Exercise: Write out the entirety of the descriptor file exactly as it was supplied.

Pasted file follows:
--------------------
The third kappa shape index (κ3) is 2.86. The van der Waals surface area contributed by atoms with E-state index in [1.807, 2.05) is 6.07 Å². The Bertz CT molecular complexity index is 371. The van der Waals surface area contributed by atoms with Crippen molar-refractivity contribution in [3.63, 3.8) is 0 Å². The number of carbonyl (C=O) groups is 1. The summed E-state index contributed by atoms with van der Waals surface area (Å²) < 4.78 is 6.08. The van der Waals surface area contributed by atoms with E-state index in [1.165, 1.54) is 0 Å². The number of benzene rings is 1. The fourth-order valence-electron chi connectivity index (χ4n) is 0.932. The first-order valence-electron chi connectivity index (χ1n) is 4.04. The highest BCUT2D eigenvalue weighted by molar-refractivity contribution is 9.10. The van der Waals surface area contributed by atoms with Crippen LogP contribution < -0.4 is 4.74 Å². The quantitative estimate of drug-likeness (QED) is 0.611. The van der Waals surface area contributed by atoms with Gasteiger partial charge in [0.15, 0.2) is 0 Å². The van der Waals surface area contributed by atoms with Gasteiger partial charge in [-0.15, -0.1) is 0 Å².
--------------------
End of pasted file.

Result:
The third kappa shape index (κ3) is 2.86. The van der Waals surface area contributed by atoms with E-state index in [1.807, 2.05) is 6.07 Å². The Bertz CT molecular complexity index is 371. The van der Waals surface area contributed by atoms with Crippen molar-refractivity contribution in [3.63, 3.8) is 0 Å². The number of carbonyl (C=O) groups is 1. The summed E-state index contributed by atoms with van der Waals surface area (Å²) < 4.78 is 6.08. The van der Waals surface area contributed by atoms with E-state index in [1.165, 1.54) is 0 Å². The number of benzene rings is 1. The fourth-order valence-electron chi connectivity index (χ4n) is 0.932. The first-order valence-electron chi connectivity index (χ1n) is 4.04. The highest BCUT2D eigenvalue weighted by molar-refractivity contribution is 9.10. The van der Waals surface area contributed by atoms with Crippen LogP contribution < -0.4 is 4.74 Å². The quantitative estimate of drug-likeness (QED) is 0.611. The van der Waals surface area contributed by atoms with Gasteiger partial charge in [0.15, 0.2) is 0 Å². The van der Waals surface area contributed by atoms with Gasteiger partial charge in [-0.15, -0.1) is 0 Å².